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  1. Introduction
  2. Surviving Financially – For a Few Months or Longer
  3. Figure Out Which Debt to Pay Off First
  4. Will You Need a Retirement Drawdown Strategy?
  5. How to Get Health Insurance After Losing Your Job
  6. How Much Should You Pay in Life Insurance?
  7. Job Hunting for People Over 50
  8. Resumes and Interviews
  9. Moving On

After health insurance, one of the biggest concerns after getting laid off is what to do about life insurance – another policy you don’t want to go without for even a minute. If you relied on employer-provided life insurance to protect your family, you're going to need a replacement. Here are your choices. (See Benefit Issues When Your Employer Goes Bankrupt.)

Life Insurance Options When You’re Unemployed

Life insurance can be harder to get in your 50s and 60s than in your 20s, 30s and 40s. You’re more likely to have a health problem or two in your medical history that could disqualify you from buying a policy that requires medical underwriting or make your premiums more expensive. Even if you’re perfectly healthy, premiums will be higher than if you were younger since the older you are, the more likely you are to die, and the insurer is therefore more likely to pay out on your policy. But if you don’t have enough of a nest egg to support your family if you predecease them, you still need life insurance, and there are ways to get it no matter what your circumstances are.

Anthony Martin, a licensed life insurance agent with Choice Mutual, recommends working with an experienced broker with access to all the top insurers in the nation to find the best life insurance policy to replace the one you lost when you lost your job. Check your state insurance department’s website to verify that the broker is licensed and that he or she is appointed with multiple insurance companies. (To be appointed means to be authorized to sell a company’s policies.)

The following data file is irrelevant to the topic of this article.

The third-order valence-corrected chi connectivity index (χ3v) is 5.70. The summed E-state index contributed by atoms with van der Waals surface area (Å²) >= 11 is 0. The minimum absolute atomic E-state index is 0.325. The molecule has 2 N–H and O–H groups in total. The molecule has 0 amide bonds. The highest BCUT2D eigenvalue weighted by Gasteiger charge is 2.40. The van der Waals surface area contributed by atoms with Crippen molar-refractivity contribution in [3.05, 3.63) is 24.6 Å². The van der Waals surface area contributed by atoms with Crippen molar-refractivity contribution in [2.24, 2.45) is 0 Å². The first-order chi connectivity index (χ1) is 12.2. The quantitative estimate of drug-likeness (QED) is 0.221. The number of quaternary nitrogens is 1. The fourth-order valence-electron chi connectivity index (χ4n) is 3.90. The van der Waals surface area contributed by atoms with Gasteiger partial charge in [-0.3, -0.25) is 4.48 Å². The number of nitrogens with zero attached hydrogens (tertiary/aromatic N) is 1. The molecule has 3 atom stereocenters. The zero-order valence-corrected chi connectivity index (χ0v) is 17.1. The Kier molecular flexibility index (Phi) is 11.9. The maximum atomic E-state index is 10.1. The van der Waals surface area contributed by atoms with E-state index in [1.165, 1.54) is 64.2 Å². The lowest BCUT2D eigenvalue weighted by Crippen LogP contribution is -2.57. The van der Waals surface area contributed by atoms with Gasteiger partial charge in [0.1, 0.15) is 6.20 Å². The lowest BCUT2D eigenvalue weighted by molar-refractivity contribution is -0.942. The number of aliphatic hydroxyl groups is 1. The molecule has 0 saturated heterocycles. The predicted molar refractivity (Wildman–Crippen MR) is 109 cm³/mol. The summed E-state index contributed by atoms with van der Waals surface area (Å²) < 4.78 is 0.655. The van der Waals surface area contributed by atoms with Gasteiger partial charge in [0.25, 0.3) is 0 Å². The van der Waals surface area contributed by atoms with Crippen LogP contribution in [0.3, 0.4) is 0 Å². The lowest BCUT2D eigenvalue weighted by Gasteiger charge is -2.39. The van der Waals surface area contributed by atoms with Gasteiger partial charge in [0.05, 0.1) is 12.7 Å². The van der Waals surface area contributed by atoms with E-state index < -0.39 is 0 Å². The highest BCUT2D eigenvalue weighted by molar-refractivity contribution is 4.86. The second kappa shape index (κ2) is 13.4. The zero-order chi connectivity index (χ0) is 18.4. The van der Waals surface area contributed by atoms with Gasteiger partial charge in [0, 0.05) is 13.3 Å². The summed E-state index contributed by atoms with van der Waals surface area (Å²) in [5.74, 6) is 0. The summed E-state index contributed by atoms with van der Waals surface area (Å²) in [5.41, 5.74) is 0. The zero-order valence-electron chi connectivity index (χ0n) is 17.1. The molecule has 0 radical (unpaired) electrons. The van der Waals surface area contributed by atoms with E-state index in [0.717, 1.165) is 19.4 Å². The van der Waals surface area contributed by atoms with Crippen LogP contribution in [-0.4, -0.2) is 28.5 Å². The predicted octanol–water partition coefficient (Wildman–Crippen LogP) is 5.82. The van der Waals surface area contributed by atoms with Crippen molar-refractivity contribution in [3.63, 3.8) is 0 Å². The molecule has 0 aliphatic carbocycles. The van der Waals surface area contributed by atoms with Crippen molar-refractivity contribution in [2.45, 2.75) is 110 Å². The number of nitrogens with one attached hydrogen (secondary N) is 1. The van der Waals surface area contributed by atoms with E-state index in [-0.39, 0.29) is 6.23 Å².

“It's quite common for insurance company A to decline you for a specific health condition, but company B accepts your health issue with open arms. This is why working with an independent broker is so important,” Martin says. He adds that it’s rather uncommon for someone to flat out not qualify for medically underwritten life insurance – it’s usually just a matter of finding the right company and seeing how much it will cost.

If you have a health condition that does mean you can’t qualify for a medically underwritten policy, you can get a guaranteed issue life insurance policy that does not ask health questions or check your medical history in any way. Guaranteed issue life insurance is a type of funeral insurance... which is type of whole life insurance... which is a type of permanent life insurance. Confused yet? Don’t be – it’s not as complicated as it sounds. Whole life insurance is “permanent” because it doesn’t expire after a certain number of years but stays with you until you die, as long as you pay the premiums.

Permanent vs. Term Life Insurance

Permanent life insurance is far easier to qualify for than term, Martin says, because the risk to the insurance company is much higher with term. With a term policy, the insurer banks on the policyholder outliving the term so it never has to pay a claim. If it does have to pay a claim, the amount of the claim will be much higher than the premiums the policyholder has paid in. Insurance companies want to issue term policies to clients they expect to outlive the policy based on their medical history. With a permanent policy, the policyholder pays higher premiums and pays them until death, so the insurance company is less likely to lose money and may even make a profit if the policyholder lives long enough.